John Mearsheimer, a professor at the University of Chicago and leading proponent of the geopolitical school of Realism, argues that “Russia’s security concerns deserve respect”.

According to Mearsheimer, Nato’s eastward push and the arming of Ukraine with missiles aimed at Moscow are the direct cause of the Ukraine war.

Mearsheimer is at pains to emphasise that the Russians tried for two decades to stop the aggressive advance using diplomatic means, but Washington was having none of it. This is all well documented, with the Minsk agreements — ignored by Ukraine and Nato — being but one example.

Eventually, Ukraine became the final red line that was crossed. As Mearsheimer and others have rhetorically asked, how would Washington react if Mexico went into a military alliance with Russia and China and started preparing for war with the US?

What does this all mean for SA — a key member of Brics and the Global South — which still trades and has relations with the West? We are witnessing the final throes of an Anglo-Saxon empire and a European political elite, throwing everything at the war in a bid to prevent the rise of multipolar world where no single power has the authority to act like a rogue police officer.

The US and Nato’s history of illegal wars and bombing in places such as Serbia, Afghanistan, Iraq, Syria and Libya — all condemned by the UN Security Council — have given democracy in the West a bad name.

Emboldened by Russia and China’s stance against imperialism, the resistance against unipolar Western hegemony in the global South is noteworthy and growing. In Africa, witness the Sahel bloc of Burkina Faso, Niger and Chad, all expelling the French and Americans from their countries and declaring a new common currency.

Locally, the DA is closely aligned with the West and Nato. DA leader John Steenhuisen’s visit to Ukraine was sponsored by the Brenthurst Foundation, a neoliberal conservative think-tank funded by the Oppenheimers, who advise the DA on policy and are closely aligned with the National Endowment for Democracy (NED).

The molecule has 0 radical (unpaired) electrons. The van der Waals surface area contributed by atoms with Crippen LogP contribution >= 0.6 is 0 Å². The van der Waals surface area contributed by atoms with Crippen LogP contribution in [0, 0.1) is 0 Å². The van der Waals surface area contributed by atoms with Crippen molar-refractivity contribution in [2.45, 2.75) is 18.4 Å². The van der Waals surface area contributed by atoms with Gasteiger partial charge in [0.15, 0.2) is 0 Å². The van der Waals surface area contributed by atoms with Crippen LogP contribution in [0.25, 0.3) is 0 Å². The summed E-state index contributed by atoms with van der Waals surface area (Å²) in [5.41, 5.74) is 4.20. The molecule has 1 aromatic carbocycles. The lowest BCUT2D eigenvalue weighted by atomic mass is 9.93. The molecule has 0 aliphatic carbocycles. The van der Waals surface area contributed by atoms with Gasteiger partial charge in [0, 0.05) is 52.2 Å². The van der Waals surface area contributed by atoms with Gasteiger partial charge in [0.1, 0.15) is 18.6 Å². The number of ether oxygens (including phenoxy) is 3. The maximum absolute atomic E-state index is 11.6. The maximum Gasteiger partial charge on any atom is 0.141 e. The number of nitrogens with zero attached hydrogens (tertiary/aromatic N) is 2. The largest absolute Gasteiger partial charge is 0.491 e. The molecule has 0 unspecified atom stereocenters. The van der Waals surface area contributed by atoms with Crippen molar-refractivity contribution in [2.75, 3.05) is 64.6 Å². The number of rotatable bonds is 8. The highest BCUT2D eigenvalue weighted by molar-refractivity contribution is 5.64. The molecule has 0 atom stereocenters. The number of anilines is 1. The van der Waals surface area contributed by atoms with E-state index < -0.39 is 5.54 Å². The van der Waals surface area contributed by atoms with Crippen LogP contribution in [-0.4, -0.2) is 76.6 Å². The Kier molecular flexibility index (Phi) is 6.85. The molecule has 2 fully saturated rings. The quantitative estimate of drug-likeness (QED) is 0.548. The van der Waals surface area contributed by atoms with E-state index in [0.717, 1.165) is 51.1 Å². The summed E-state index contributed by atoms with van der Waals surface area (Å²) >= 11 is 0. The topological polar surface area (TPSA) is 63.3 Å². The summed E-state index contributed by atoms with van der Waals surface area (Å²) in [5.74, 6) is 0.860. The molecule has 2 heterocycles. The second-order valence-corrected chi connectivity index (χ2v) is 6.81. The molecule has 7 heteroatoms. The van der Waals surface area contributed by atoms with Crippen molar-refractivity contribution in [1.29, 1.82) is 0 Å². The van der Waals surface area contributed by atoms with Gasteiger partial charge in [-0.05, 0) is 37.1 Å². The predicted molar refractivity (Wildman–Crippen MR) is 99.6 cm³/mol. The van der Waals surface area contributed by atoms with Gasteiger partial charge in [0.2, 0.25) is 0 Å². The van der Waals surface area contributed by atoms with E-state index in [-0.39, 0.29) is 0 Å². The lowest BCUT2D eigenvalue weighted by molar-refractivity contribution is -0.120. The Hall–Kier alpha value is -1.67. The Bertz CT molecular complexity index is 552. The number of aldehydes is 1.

The NED is wholly funded by the US state department, and its founding director, Alan Weinstein, noted in an interview with the Washington Post that it “does much of the work the CIA used to to do”.

The ANC and all South Africans should be wary of becoming a vassal, or client state, of Washington, whose interests will always supersede that of the local population.

China, which presciently chose not to attend the Swiss gathering, is SA’s leading trading partner. It is worth noting that it has never invaded another country. That is unlike the US, which has encircled China with almost 400 military bases, part of more than 800 bases it has globally in the name of “democracy”.

The illegal seizure (theft) of billions in Russian assets by the UK, EU and US has also shown the developing world not to have all their eggs in one basket. “De-dollarisation” is therefore seen as a valid strategy for building self-reliance and a more equitable multipolar world. Brazil and China’s decision to no longer trade in dollars is a case in point.

The founding father of a free liberated Africa, Ghanaian president Kwame Nkrumah, noted at independence in 1957 that “we look neither west, nor east, but forward”. SA’s foreign policy is on a stable and ethical footing, well poised to embrace the rapidly changing geopolitical landscape.

Lomola’s key task is to keep SA’s foreign policy grounded in the distinguished work started by his predecessor, Naledi Pandor, while continuing to play a key leadership role in Africa grounded in principles of sovereignty and equality for all nations and people.

• Cohen is founder of pan-African design and communications consultancy Pathfinder Ubuntu.